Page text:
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You'll usually smell it before you see it - the bane of most foreigners in Taiwan - many don't attempt to get past the nauseating waft of odor that comes from this fermented tofu dish. The taste is quite different however, with a kind of cheesy, fermented taste to it that goes perfectly with the slightly spicy sauce that's often served on top. The longer it's been fermented for generally the more flavor and tastier it gets, albeit along with a stronger smell. Pinch your nose if you have to and take a bite, cause this delicious snack is one of the best on the island.

Taiwanese Popcorn Chicken (Yan Su Ji)

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If you consider yourself a fried chicken enthusiast, Taiwan has you covered, while the huge slabs of deep fried chicken cutlets are often more popular, for some more authentic Taiwanese fried chicken, you've got to try Yan Su Ji. Often just called Taiwanese popcorn chicken, Yan Su Ji are little bite-sized pieces of marinated chicken, coated in tapioca starch and fried with fragrant Taiwanese basil. The tapioca starch gives it an extra crunchy texture, while the basil gives off an incredible aroma while being fried, completing the flavor. It's also marinated in soy sauce and spices beforehand for another level of flavor.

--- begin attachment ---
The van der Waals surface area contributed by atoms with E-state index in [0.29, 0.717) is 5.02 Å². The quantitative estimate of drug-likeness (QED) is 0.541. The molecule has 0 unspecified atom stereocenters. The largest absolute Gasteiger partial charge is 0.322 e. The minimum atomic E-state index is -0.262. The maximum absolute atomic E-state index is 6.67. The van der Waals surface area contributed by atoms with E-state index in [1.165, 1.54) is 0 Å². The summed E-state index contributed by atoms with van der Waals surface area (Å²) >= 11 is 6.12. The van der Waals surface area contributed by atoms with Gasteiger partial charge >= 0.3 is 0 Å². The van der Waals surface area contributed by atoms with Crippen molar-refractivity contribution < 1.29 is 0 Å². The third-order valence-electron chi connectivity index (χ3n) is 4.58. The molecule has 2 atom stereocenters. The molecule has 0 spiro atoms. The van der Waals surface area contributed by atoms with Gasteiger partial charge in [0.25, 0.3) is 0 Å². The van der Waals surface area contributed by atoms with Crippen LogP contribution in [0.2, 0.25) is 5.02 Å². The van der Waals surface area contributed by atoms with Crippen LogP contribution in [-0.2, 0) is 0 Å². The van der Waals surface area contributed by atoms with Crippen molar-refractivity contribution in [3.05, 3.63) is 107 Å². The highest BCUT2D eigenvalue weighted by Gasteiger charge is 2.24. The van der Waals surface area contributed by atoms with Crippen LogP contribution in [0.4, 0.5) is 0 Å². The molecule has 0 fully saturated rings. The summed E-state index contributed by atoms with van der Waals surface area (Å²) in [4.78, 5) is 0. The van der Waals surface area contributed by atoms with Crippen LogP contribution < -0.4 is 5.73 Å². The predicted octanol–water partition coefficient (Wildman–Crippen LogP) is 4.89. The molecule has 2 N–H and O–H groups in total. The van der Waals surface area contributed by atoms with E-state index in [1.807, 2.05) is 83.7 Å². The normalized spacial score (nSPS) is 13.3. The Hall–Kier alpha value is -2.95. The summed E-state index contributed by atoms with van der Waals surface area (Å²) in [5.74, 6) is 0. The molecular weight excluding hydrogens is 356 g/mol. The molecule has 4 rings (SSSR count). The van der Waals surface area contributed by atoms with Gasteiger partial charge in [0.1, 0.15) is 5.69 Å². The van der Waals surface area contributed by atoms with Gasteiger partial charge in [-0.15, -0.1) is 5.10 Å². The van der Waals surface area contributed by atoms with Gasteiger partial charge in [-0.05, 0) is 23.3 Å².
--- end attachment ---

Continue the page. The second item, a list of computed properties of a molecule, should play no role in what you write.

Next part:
A Gei

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A specialty from the coastal town of Tamsui, near Taipei, A Gei is made from fried tofu that's stuffed with glass noodles and other fillings and coated with savory sauce. While tofu can often be a little bland, deep-frying it and filling it with other foods takes this dish to the next level. Although it's difficult to find outside of its hometown, it's well worth making a trip to Tamsui from Taipei.

Che Lun Bing

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First originating from Japan in the Edo Period and known as Imagawayaki, Che Lun Bing has long since been a popular sweet snack at night markets. Made with a pancake-like batter, the inside is filled with usually either red bean paste or cream, but many vendors offer a range of different fillings including sometimes savory ones.

Scallion Pancakes (Cong You Bing)

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Another classic Taiwanese breakfast food, scallion pancakes or cong you bing are also popular throughout the day as a street food snack. A large amount of green onions are added to the dough which is pan-fried until ultra-crispy, giving the pancake its classic texture and flavor. Like any great breakfast food, it's usually eaten with an egg added, every scallion pancake vendor will usually allow customers to add them for slightly extra.

Black Pepper Buns (Hujiao Bing)

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More similar to buns you'll find in Western Asia and Xinjiang to the usual steamed buns eaten in the east, these Black Pepper Buns are baked on the side of a tandoori oven. The filling is a delicious peppery pork mixture that's marinated with spices and soy sauce.

As many night market vendors compete for customers, new creations are often invented in the hope of becoming the next popular food craze. While the above foods are some of the more traditional and classic offerings you'll often find around Taiwan, there's always plenty more to discover, as Taiwan's dynamic street food scene is ever-changing.